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speaker, there will be those who seek to apportion blame for the attacks. we should be united in our clarity that it lies squarely with those cowardly acts killed 36 innocent people this year and those who encourage them. at the same time, we must learn all we can from these attacks and make sure our overall counterterrorism response is equal to the shift we have seen in the threat. mr speaker, i want to turn briefly to next steps. bringing those responsible to justice is our priority. we must not do anything that jeopardises priority. we must not do anything thatjeopardises criminal prosecutions, which are being pursued in relation to manchester and finsbury park. the coroner's investigations will probe the matter further and independently accessed the circumstances of the deaths. inquests have been opened into the attacks and suspended where criminal
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investigations are continuing. it is right those inquests proceed whenever they can. if the coroners consider they cannot fully deal with the relevant issues, that is the point to decide whether an enquiry is needed and we are ruling nothing out. i welcome the intelligence and security association intention to make these are top priority. i have already outlined, implementation of the recommendations will be crucial. i have asked david anderson to provide an independent stock take of that progress in a year's time. link to implementation, re sources. we be announcing the budget for policing andi announcing the budget for policing and i am clear that we must ensure counter—terrorism policing the resources needed to deal with the threat that we face. finally, these recommendations need to fit into the
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broader government review of our counterterrorism strategy. that review reaches well beyond mi5 and ct policing, to look at the whole of government response and how we can work better with communities, the private sector and international partners. i would like to conclude by thanking david anderson for his independent assurance of these reviews and i pay tribute to the excellent work of the police and m15. mr excellent work of the police and mi5. mr speaker, iend excellent work of the police and mi5. mr speaker, i end as i started, the thoughts of everyone in this house and the other place are with the victims, their families and all those affected by the attacks. i commend this statement to the house. i would like to thank the home secretary for prior sight of the report and prior sight of her statement. it was sad to read this report and reimagine and almost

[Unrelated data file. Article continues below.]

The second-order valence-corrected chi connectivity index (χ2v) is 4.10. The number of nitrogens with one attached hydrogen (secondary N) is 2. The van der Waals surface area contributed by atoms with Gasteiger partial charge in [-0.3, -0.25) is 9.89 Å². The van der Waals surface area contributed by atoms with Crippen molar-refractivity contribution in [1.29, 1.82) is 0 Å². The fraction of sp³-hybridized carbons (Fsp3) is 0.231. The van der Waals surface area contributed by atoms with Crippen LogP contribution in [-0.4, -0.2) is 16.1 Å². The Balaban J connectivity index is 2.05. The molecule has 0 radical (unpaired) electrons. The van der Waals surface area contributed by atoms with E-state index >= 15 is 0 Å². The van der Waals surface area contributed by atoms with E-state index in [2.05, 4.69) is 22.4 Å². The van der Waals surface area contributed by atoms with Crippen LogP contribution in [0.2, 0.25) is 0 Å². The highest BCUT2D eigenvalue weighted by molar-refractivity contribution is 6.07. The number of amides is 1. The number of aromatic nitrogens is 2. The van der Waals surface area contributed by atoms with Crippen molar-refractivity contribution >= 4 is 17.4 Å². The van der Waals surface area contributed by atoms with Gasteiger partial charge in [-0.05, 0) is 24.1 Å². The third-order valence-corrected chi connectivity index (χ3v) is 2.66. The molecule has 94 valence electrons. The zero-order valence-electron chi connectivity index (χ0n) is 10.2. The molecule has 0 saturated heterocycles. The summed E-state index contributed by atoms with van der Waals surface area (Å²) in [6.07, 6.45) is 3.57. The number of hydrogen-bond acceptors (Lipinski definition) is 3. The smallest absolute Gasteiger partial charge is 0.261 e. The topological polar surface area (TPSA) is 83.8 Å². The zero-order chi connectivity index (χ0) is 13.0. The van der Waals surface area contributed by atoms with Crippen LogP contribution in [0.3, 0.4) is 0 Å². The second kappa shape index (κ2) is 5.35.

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relive these terrible, terrorist incidents we have seen this year. it must be infinitely sad for the relatives of the victims and the survivors. and as the home secretary has said, the thoughts of everybody in this house are with the survivors and their relatives. this report is by way of a quality assurance of a series of internal reviews. because, as david anderson himself points out in his report, internal processes have potential downsides. complacency, the concealment of unpalatable facts and slowness to see the need for change. so it is important that david anderson endorses, so far as he feels qualified to do so, the conclusions
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and recommendations of the internal reviews. across the attacks, david anderson notes mi5 and counter—terrorism policing got a great deal right. but he also says that the manchester attack in particular, might have been averted had the cards fall in differently. we believe on this side, that is telling phrase. as the home secretary noted, salman abedi was a close subject of interest, not under active investigation but the mi5 came by intelligence in the months before the attack, which as david anderson puts it, had its true significance been properly understood, would have called an investigation into him to be reopened. he was identified as one ofa reopened. he was identified as one of a small number of close subjects of a small number of close subjects of interest who merited further consideration. but sadly, the
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meeting about this was scheduled for the 31st of may, but the attack on the 31st of may, but the attack on the manchester arena took place on the manchester arena took place on the 22nd. one of the most important recommendations coming out of this report is the need for better sharing of intelligence. can the home secretary say more about the multi—agency pilots and where she believes her discussions with my colleague, the former member for elite and the mayor of manchester are going? the home secretary concedes that link to the implementation, our review recommendations, re sources. as we said on this side of the house, you cannot keep people safe on the cheap. she will be announcing the budgets for policing, she talks about ensuring that counter—terrorism policing has a re—sources it needs, but the she acce pt re—sources it needs, but the she accept the part in david anderson's